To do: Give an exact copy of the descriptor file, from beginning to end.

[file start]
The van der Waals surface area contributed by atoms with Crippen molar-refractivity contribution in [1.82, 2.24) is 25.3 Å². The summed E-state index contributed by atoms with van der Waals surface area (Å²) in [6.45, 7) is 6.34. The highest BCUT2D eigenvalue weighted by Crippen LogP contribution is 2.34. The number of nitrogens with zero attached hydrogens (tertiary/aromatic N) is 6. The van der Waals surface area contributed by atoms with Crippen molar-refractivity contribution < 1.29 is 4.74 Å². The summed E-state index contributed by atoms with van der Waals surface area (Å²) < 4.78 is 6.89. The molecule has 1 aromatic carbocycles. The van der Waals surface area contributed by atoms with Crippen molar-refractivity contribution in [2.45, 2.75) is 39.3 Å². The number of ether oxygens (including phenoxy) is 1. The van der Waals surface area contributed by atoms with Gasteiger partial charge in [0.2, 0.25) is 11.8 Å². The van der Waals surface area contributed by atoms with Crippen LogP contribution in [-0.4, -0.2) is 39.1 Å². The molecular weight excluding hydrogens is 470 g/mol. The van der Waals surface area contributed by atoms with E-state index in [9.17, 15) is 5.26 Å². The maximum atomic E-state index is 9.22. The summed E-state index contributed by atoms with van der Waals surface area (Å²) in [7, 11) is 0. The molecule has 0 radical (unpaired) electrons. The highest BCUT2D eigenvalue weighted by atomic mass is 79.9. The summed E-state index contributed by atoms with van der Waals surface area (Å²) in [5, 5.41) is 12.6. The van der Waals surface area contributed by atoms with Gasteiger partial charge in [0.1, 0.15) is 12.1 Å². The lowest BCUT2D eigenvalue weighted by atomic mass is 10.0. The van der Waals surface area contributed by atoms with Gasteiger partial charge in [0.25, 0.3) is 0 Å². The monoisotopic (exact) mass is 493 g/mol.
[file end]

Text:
The van der Waals surface area contributed by atoms with Crippen molar-refractivity contribution in [1.82, 2.24) is 25.3 Å². The summed E-state index contributed by atoms with van der Waals surface area (Å²) in [6.45, 7) is 6.34. The highest BCUT2D eigenvalue weighted by Crippen LogP contribution is 2.34. The number of nitrogens with zero attached hydrogens (tertiary/aromatic N) is 6. The van der Waals surface area contributed by atoms with Crippen molar-refractivity contribution < 1.29 is 4.74 Å². The summed E-state index contributed by atoms with van der Waals surface area (Å²) < 4.78 is 6.89. The molecule has 1 aromatic carbocycles. The van der Waals surface area contributed by atoms with Crippen molar-refractivity contribution in [2.45, 2.75) is 39.3 Å². The number of ether oxygens (including phenoxy) is 1. The van der Waals surface area contributed by atoms with Gasteiger partial charge in [0.2, 0.25) is 11.8 Å². The van der Waals surface area contributed by atoms with Crippen LogP contribution in [-0.4, -0.2) is 39.1 Å². The molecular weight excluding hydrogens is 470 g/mol. The van der Waals surface area contributed by atoms with E-state index in [9.17, 15) is 5.26 Å². The maximum atomic E-state index is 9.22. The summed E-state index contributed by atoms with van der Waals surface area (Å²) in [7, 11) is 0. The molecule has 0 radical (unpaired) electrons. The highest BCUT2D eigenvalue weighted by atomic mass is 79.9. The summed E-state index contributed by atoms with van der Waals surface area (Å²) in [5, 5.41) is 12.6. The van der Waals surface area contributed by atoms with Gasteiger partial charge in [0.1, 0.15) is 12.1 Å². The lowest BCUT2D eigenvalue weighted by atomic mass is 10.0. The van der Waals surface area contributed by atoms with Gasteiger partial charge in [0.25, 0.3) is 0 Å². The monoisotopic (exact) mass is 493 g/mol.